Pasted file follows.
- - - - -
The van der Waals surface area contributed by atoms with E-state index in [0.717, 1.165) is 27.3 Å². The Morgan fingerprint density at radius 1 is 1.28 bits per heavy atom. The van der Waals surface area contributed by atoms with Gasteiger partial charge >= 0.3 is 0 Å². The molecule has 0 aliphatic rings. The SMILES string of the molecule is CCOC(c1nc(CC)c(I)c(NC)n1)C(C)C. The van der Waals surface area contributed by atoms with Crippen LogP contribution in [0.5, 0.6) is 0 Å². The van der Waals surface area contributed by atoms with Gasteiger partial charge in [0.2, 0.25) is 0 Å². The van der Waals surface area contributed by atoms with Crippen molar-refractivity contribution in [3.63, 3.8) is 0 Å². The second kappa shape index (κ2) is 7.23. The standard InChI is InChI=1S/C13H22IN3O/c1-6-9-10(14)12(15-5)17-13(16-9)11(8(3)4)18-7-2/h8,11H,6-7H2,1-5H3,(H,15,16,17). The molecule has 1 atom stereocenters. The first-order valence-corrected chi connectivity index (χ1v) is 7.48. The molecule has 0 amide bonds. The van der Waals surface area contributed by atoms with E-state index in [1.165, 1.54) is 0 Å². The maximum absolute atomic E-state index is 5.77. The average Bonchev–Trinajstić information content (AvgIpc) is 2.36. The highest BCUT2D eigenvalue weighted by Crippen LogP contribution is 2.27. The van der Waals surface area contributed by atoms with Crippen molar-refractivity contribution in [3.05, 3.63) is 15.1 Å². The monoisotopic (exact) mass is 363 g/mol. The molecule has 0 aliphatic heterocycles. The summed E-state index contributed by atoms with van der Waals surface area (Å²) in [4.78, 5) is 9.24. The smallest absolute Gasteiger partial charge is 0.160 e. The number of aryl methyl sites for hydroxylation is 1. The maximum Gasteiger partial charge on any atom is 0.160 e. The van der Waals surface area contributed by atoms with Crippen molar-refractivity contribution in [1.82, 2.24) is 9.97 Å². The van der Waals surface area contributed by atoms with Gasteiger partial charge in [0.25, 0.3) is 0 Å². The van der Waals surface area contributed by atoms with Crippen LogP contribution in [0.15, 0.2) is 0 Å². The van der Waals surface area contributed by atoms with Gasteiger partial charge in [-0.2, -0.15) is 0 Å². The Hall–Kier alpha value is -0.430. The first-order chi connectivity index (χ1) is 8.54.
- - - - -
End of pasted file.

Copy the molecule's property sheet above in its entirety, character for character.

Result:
The van der Waals surface area contributed by atoms with E-state index in [0.717, 1.165) is 27.3 Å². The Morgan fingerprint density at radius 1 is 1.28 bits per heavy atom. The van der Waals surface area contributed by atoms with Gasteiger partial charge >= 0.3 is 0 Å². The molecule has 0 aliphatic rings. The SMILES string of the molecule is CCOC(c1nc(CC)c(I)c(NC)n1)C(C)C. The van der Waals surface area contributed by atoms with Crippen LogP contribution in [0.5, 0.6) is 0 Å². The van der Waals surface area contributed by atoms with Gasteiger partial charge in [0.2, 0.25) is 0 Å². The van der Waals surface area contributed by atoms with Crippen molar-refractivity contribution in [3.63, 3.8) is 0 Å². The second kappa shape index (κ2) is 7.23. The standard InChI is InChI=1S/C13H22IN3O/c1-6-9-10(14)12(15-5)17-13(16-9)11(8(3)4)18-7-2/h8,11H,6-7H2,1-5H3,(H,15,16,17). The molecule has 1 atom stereocenters. The first-order valence-corrected chi connectivity index (χ1v) is 7.48. The molecule has 0 amide bonds. The van der Waals surface area contributed by atoms with E-state index in [1.165, 1.54) is 0 Å². The maximum absolute atomic E-state index is 5.77. The average Bonchev–Trinajstić information content (AvgIpc) is 2.36. The highest BCUT2D eigenvalue weighted by Crippen LogP contribution is 2.27. The van der Waals surface area contributed by atoms with Crippen molar-refractivity contribution in [3.05, 3.63) is 15.1 Å². The monoisotopic (exact) mass is 363 g/mol. The molecule has 0 aliphatic heterocycles. The summed E-state index contributed by atoms with van der Waals surface area (Å²) in [4.78, 5) is 9.24. The smallest absolute Gasteiger partial charge is 0.160 e. The number of aryl methyl sites for hydroxylation is 1. The maximum Gasteiger partial charge on any atom is 0.160 e. The van der Waals surface area contributed by atoms with Crippen molar-refractivity contribution in [1.82, 2.24) is 9.97 Å². The van der Waals surface area contributed by atoms with Gasteiger partial charge in [0.25, 0.3) is 0 Å². The van der Waals surface area contributed by atoms with Crippen LogP contribution in [0.15, 0.2) is 0 Å². The van der Waals surface area contributed by atoms with Gasteiger partial charge in [-0.2, -0.15) is 0 Å². The Hall–Kier alpha value is -0.430. The first-order chi connectivity index (χ1) is 8.54.